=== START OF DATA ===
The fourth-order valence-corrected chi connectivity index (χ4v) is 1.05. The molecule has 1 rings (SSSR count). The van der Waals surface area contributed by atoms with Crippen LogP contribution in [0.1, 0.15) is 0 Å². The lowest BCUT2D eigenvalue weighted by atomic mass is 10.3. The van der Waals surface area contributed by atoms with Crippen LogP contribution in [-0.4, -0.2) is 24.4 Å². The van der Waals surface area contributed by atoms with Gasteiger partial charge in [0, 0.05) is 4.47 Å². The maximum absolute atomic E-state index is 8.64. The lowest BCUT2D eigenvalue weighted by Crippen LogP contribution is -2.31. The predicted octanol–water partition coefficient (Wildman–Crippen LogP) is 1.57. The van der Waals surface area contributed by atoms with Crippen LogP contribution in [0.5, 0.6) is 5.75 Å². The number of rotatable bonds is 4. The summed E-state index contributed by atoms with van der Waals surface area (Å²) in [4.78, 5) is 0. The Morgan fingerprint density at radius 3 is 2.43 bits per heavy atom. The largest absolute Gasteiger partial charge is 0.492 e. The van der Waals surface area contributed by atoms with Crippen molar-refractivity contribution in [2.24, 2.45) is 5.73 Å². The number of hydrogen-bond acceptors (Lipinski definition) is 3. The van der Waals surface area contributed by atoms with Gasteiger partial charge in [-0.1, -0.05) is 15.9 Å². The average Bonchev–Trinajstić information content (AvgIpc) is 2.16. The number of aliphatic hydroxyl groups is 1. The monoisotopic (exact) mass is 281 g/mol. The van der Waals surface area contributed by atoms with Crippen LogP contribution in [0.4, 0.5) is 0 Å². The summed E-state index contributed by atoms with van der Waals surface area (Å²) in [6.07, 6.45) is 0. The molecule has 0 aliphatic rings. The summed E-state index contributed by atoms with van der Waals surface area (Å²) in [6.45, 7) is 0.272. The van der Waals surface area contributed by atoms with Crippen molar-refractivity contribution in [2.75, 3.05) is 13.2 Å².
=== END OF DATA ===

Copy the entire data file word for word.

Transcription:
The fourth-order valence-corrected chi connectivity index (χ4v) is 1.05. The molecule has 1 rings (SSSR count). The van der Waals surface area contributed by atoms with Crippen LogP contribution in [0.1, 0.15) is 0 Å². The lowest BCUT2D eigenvalue weighted by atomic mass is 10.3. The van der Waals surface area contributed by atoms with Crippen LogP contribution in [-0.4, -0.2) is 24.4 Å². The van der Waals surface area contributed by atoms with Gasteiger partial charge in [0, 0.05) is 4.47 Å². The maximum absolute atomic E-state index is 8.64. The lowest BCUT2D eigenvalue weighted by Crippen LogP contribution is -2.31. The predicted octanol–water partition coefficient (Wildman–Crippen LogP) is 1.57. The van der Waals surface area contributed by atoms with Crippen LogP contribution in [0.5, 0.6) is 5.75 Å². The number of rotatable bonds is 4. The summed E-state index contributed by atoms with van der Waals surface area (Å²) in [4.78, 5) is 0. The Morgan fingerprint density at radius 3 is 2.43 bits per heavy atom. The largest absolute Gasteiger partial charge is 0.492 e. The van der Waals surface area contributed by atoms with Crippen molar-refractivity contribution in [2.24, 2.45) is 5.73 Å². The number of hydrogen-bond acceptors (Lipinski definition) is 3. The van der Waals surface area contributed by atoms with Gasteiger partial charge in [-0.1, -0.05) is 15.9 Å². The average Bonchev–Trinajstić information content (AvgIpc) is 2.16. The number of aliphatic hydroxyl groups is 1. The monoisotopic (exact) mass is 281 g/mol. The van der Waals surface area contributed by atoms with Crippen LogP contribution in [0.4, 0.5) is 0 Å². The summed E-state index contributed by atoms with van der Waals surface area (Å²) in [6.07, 6.45) is 0. The molecule has 0 aliphatic rings. The summed E-state index contributed by atoms with van der Waals surface area (Å²) in [6.45, 7) is 0.272. The van der Waals surface area contributed by atoms with Crippen molar-refractivity contribution in [2.75, 3.05) is 13.2 Å².